The protection of the identity after death was a prime concern for ancient Egyptians. Coffins such as this one would be made in an idealised image of the person to help ensure an idealised place in the afterlife.
This wooden coffin lid, carved from a single piece of wood, is in the collection at the Garstang Museum of Archaeology in Liverpool. It dates originally to the 18th Dynasty (1550–1292 BC), but was then reused and recarved during the Third Intermediate Period (1069–653 BC). The coffin depicts a woman, though her identity is, unfortunately, unknown.
Own a piece of artwork from the walls of the Tate Liverpool! This photo was featured in the Garstang’s Tate Exchange Workshop in December 2017; an exhibition centred around the surrealism of the ancient Egyptian afterlife.
Art prints are printed using a 12 colour, giclée process on 240 gsm matter paper, so the prints will stand the test of time.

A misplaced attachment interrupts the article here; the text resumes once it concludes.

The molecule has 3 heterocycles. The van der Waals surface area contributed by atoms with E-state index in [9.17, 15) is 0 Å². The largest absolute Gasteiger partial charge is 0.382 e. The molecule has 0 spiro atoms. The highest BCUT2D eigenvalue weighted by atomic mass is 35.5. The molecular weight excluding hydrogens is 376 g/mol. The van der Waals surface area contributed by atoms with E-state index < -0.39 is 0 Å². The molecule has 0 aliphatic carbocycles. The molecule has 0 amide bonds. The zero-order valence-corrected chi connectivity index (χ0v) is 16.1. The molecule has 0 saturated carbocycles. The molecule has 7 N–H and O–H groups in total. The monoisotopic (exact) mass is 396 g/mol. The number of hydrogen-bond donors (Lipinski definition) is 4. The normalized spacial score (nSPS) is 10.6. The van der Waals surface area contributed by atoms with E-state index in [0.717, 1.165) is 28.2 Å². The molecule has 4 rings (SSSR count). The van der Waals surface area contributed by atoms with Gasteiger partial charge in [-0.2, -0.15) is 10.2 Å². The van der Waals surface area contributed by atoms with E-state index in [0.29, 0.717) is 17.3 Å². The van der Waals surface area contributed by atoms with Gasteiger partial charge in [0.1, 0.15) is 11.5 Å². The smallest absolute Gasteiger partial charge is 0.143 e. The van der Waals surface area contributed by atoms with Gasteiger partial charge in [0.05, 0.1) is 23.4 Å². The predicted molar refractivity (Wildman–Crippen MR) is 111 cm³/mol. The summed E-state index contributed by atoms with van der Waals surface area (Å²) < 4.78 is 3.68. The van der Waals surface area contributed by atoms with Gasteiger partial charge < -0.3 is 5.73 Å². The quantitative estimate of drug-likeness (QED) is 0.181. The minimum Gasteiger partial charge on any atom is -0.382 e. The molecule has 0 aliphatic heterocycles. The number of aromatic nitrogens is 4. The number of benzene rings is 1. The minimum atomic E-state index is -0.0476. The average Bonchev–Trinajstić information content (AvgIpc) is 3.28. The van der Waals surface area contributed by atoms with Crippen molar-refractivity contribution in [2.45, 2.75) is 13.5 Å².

Ethical and environmental impact
Each poster is made to order, and usually dispatched within three working days. This means that resources are used only as and when needed.
The printer inks are free from harmful chemicals and animal products, making them vegan-friendly and eco-friendly.
Prints are dispatched wrapped in tissue paper and rolled into a cardboard triangular tube. All of the packaging used is plastic free.
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